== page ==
Apex Mountain Resort cracked the Canadian Cycling Magazine’s top 10 list for climbs in Canada, listed at No. 2.
In it’s report, it said “climb worthy of the Tour de France.”
The road to Apex Mountain, which is more than 10-kilometres has an altitude gain of 831 metres and an average gradient of 8.1 per cent.
“As you get closer to the summit, it levels off a little bit. But the whole thing is quite steep, through switchbacks, trees and the finish at a ski resort,” professional rider Rob Britton, who races for Rally Cycling, told the magazine. “It could easily be in the Tour.”
Apex came in behind Mount Revelstoke, which is 26-km in length and has a 5.6 per cent average gradient.
Sam Cohen, publisher of Canadian Cycling Magazine, said Apex Mountain made its list because they wanted geographical diversity as their magazine is read across Canada.
“It’s one of the consistently steeper climbs in Canada,” he said. “I think also the advantage of it being a road that, the only reason to go up there is to go to the ski resort or there is a few houses up there. It makes it for a nice quiet climb. It’s quite a beautiful climb for people to do.”
Cohen said Apex winds up being one of the more iconic climbs in the country.
Blais, who lives in Richmond and is moving back to Penticton, said cycling to Apex Mountain is much harder than Mount Seymour, Cypress Mountain or Mount Baker in Washington State.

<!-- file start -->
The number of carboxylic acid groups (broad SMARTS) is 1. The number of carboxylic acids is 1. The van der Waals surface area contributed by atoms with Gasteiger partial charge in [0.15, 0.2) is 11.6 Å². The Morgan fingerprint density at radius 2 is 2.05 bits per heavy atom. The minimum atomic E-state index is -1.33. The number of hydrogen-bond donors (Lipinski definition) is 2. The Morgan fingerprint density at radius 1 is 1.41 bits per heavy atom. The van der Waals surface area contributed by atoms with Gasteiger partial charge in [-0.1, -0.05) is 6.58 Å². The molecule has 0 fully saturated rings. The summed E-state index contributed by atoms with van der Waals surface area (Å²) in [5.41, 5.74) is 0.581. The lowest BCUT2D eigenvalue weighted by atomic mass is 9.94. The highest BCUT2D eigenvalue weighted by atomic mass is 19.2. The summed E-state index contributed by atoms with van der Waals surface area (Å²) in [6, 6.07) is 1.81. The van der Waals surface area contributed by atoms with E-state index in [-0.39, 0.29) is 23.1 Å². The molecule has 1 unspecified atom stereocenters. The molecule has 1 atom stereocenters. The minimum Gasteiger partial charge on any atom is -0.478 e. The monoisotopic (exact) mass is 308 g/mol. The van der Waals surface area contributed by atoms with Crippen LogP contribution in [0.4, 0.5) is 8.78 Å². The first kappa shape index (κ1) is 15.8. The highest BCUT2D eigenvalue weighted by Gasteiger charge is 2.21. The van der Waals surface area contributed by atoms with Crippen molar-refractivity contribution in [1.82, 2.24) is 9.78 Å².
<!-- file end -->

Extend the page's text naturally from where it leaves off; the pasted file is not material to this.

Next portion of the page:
“The hard part about Apex is that it is quite steep. It’s long and steep,” said Blais.
Blais noted that Union Cycliste Internationale (UCI), has two criteria to categorize climbs. The smaller the category, the more difficult the climb is. The hardest category of all is what is called hors categorie in French, or beyond classification, which Apex is considered.
Blais said the distance is long for a climb with a grade over 10 per cent. Some sections surpass 20 per cent.
The hill climb is a separate race, but part of the schedule for the Prospera Granfondo Axel Merckx Okanagan event this weekend. The climb is schedule for Saturday from 9 to 11 a.m. Blais said the average person is not riding the climb.
“I think it’s going to be a fantastic race. I think it’s such a great idea that they have added it,” she said. “I think from an experience stand point, it’s going to bring so much more attention to the Okanagan as a cycling destination. I think it’s a feather in our cap.”